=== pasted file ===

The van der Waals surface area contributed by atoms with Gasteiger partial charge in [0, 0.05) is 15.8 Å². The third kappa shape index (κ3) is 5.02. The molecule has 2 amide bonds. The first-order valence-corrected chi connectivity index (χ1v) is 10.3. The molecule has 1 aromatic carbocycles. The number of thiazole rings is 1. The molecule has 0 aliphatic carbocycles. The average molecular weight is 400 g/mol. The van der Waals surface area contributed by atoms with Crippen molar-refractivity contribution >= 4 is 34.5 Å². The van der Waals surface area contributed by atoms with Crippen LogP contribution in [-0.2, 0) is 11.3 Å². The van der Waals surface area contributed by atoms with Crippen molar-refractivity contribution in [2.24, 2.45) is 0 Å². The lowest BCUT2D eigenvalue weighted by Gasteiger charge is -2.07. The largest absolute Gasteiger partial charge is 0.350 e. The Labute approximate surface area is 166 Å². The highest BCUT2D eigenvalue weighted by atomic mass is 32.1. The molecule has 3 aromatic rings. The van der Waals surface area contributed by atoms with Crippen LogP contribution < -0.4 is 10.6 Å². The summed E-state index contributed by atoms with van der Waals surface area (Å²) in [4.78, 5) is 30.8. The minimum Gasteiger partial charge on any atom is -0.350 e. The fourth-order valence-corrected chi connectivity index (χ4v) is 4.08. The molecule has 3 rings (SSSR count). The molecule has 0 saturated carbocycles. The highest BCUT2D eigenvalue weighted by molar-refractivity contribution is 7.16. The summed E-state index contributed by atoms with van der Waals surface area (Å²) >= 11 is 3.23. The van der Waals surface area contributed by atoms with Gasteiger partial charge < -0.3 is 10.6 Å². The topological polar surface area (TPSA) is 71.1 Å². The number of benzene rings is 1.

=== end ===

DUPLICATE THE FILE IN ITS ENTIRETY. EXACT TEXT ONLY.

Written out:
The van der Waals surface area contributed by atoms with Gasteiger partial charge in [0, 0.05) is 15.8 Å². The third kappa shape index (κ3) is 5.02. The molecule has 2 amide bonds. The first-order valence-corrected chi connectivity index (χ1v) is 10.3. The molecule has 1 aromatic carbocycles. The number of thiazole rings is 1. The molecule has 0 aliphatic carbocycles. The average molecular weight is 400 g/mol. The van der Waals surface area contributed by atoms with Crippen molar-refractivity contribution >= 4 is 34.5 Å². The van der Waals surface area contributed by atoms with Crippen LogP contribution in [-0.2, 0) is 11.3 Å². The van der Waals surface area contributed by atoms with Crippen molar-refractivity contribution in [2.24, 2.45) is 0 Å². The lowest BCUT2D eigenvalue weighted by Gasteiger charge is -2.07. The largest absolute Gasteiger partial charge is 0.350 e. The Labute approximate surface area is 166 Å². The highest BCUT2D eigenvalue weighted by atomic mass is 32.1. The molecule has 3 aromatic rings. The van der Waals surface area contributed by atoms with Crippen LogP contribution < -0.4 is 10.6 Å². The summed E-state index contributed by atoms with van der Waals surface area (Å²) in [4.78, 5) is 30.8. The minimum Gasteiger partial charge on any atom is -0.350 e. The fourth-order valence-corrected chi connectivity index (χ4v) is 4.08. The molecule has 3 rings (SSSR count). The molecule has 0 saturated carbocycles. The highest BCUT2D eigenvalue weighted by molar-refractivity contribution is 7.16. The summed E-state index contributed by atoms with van der Waals surface area (Å²) >= 11 is 3.23. The van der Waals surface area contributed by atoms with Gasteiger partial charge < -0.3 is 10.6 Å². The topological polar surface area (TPSA) is 71.1 Å². The number of benzene rings is 1.